Home : Indroducing Partner Dancing : Ceroc & LeRoc
Ceroc & LeRoc
Another "national" style of jive was the French family of dances that also derived from the "dance instruction" American GI's left behind after World War Two. While in Britain 'the swinging sixties' lifestyle pushed jive into the background, the French kept on partner dancing, adapting it to suit new sounds, which gave it a distinct look. The French picked up the dance socially and thus never took to the 'triple, triple, double' steps of ballroom jive.
In the early 1980's French style 'roc' or 'rock' was imported into Britain by individuals intent upon promoting it. They did so through three London clubs Ceroc (short for C'est le roc), Le Roc and Cosmopolitan Jive.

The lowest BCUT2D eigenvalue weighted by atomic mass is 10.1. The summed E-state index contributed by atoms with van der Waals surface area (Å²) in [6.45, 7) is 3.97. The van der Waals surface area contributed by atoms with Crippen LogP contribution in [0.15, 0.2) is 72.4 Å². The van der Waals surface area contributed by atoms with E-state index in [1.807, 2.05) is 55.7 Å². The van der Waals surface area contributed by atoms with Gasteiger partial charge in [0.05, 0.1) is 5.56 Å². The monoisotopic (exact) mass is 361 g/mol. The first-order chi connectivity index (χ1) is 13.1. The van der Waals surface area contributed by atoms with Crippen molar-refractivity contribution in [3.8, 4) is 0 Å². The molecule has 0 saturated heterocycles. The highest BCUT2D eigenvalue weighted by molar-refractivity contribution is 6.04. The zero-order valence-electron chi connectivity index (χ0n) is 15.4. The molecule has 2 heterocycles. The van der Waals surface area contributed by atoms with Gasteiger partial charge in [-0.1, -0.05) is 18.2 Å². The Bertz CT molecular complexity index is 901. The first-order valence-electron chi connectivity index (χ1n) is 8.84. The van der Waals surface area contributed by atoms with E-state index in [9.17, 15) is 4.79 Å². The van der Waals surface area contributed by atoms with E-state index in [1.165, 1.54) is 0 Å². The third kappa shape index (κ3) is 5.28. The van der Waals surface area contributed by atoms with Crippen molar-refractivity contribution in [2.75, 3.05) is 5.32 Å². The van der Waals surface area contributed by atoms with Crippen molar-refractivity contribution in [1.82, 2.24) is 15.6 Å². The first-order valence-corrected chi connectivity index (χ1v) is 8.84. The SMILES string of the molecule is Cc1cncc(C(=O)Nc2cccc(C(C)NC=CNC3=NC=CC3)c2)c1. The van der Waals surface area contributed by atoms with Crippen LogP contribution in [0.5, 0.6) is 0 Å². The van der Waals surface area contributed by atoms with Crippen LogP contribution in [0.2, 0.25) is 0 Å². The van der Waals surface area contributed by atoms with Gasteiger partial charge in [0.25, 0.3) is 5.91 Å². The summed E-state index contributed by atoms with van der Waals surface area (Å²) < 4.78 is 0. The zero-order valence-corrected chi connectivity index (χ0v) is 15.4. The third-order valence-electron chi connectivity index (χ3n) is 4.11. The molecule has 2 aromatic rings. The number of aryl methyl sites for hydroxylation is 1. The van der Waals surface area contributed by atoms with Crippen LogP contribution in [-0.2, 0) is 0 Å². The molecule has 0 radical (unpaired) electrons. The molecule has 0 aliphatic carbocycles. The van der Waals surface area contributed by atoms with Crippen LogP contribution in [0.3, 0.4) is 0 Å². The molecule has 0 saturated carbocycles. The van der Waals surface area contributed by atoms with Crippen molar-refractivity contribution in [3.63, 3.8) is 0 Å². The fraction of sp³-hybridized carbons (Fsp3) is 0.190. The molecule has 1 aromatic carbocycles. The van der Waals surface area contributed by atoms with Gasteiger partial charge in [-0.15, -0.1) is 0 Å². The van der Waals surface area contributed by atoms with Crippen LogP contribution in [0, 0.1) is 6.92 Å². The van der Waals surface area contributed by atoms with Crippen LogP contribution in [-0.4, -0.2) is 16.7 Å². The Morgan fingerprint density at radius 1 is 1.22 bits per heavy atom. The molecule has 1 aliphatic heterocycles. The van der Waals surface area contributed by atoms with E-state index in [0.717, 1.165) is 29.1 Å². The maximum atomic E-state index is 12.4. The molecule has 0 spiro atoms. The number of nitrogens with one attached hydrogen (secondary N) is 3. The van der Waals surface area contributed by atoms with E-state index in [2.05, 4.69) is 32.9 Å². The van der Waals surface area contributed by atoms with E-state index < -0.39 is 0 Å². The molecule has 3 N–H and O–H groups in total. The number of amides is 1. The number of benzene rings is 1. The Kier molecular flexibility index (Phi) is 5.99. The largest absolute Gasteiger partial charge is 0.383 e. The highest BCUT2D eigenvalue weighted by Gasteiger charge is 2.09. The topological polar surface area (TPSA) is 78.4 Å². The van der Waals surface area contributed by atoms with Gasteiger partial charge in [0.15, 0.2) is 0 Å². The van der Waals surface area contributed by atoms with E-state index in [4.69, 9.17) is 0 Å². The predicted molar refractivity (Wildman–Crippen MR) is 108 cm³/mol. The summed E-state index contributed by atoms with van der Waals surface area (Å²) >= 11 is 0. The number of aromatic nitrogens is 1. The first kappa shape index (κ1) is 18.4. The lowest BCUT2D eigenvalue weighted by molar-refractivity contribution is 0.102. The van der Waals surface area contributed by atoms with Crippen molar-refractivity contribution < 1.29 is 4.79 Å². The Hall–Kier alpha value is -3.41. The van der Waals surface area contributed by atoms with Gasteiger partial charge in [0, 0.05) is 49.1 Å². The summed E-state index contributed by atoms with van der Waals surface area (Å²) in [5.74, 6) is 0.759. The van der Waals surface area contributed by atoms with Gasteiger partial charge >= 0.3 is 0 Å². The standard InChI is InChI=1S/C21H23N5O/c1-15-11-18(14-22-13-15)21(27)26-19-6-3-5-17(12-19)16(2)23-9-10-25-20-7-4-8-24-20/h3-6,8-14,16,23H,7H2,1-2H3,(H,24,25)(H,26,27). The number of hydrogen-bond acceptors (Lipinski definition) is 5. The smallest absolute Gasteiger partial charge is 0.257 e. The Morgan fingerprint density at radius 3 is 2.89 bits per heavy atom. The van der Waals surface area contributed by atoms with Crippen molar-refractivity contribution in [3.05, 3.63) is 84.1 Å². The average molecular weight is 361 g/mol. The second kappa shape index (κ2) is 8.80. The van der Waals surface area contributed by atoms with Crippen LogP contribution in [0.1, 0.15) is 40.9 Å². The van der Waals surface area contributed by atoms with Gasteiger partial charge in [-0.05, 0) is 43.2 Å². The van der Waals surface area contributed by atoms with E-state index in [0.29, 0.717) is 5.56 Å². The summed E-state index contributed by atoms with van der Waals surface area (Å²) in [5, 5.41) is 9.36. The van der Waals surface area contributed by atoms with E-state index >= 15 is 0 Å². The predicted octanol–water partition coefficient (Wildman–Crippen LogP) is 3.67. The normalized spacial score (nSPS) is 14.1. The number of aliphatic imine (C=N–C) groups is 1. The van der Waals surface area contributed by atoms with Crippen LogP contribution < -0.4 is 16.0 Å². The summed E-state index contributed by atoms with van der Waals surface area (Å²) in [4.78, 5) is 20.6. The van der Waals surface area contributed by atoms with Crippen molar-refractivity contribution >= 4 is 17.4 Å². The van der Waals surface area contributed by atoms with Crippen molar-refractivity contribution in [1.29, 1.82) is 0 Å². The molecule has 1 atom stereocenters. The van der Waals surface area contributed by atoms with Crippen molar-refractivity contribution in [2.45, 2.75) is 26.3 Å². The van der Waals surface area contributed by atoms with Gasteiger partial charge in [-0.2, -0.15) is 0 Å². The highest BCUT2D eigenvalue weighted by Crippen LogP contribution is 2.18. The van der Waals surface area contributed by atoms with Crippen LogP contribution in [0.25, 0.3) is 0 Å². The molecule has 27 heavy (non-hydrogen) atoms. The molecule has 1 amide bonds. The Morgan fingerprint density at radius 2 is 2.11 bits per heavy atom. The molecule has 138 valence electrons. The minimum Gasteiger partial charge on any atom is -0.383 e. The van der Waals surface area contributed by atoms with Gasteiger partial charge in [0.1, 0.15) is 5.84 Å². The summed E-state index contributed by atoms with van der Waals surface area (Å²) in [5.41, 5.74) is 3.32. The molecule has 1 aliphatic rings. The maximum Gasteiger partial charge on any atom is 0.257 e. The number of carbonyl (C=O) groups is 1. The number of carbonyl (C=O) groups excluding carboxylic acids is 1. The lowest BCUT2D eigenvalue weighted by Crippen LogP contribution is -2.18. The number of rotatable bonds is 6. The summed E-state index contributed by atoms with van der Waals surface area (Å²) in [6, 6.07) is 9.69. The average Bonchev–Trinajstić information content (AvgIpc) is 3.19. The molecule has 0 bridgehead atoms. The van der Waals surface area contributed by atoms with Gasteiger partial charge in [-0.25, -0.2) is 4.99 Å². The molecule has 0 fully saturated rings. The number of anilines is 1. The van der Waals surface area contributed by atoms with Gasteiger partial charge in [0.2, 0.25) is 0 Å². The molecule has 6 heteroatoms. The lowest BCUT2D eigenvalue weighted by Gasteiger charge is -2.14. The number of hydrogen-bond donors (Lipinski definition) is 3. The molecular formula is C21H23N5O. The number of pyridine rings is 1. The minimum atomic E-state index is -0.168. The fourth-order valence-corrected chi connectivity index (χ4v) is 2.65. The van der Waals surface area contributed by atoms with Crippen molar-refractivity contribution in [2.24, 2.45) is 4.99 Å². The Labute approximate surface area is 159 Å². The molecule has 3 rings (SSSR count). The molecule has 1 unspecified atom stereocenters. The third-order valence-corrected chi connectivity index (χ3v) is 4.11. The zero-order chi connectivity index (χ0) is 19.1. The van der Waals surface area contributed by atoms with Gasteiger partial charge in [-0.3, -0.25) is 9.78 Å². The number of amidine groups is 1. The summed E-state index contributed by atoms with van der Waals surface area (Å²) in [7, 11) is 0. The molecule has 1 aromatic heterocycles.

It can be argued that these clubs created a whole new dance since hundreds of new 'moves' were developed. Note: teachers of Le Roc use the term 'moves' rather than the term 'figures', of UK Ballroom Jive, or the term 'patterns', of US Swing.
A more detailed history can be found on these web pages.
These are the dance's characteristics:
Musically Flexible - moves have varying numbers of counts, which can cross over bars of music. This makes it very flexible and it can be danced to many types of music including up to the minute sounds.
Easy to learn with scope for individual style - Learning the moves is easy because the basic footwork is a simple stepping in and out. As dancers become more proficient and expand their repertoire, their footwork increases in complexity.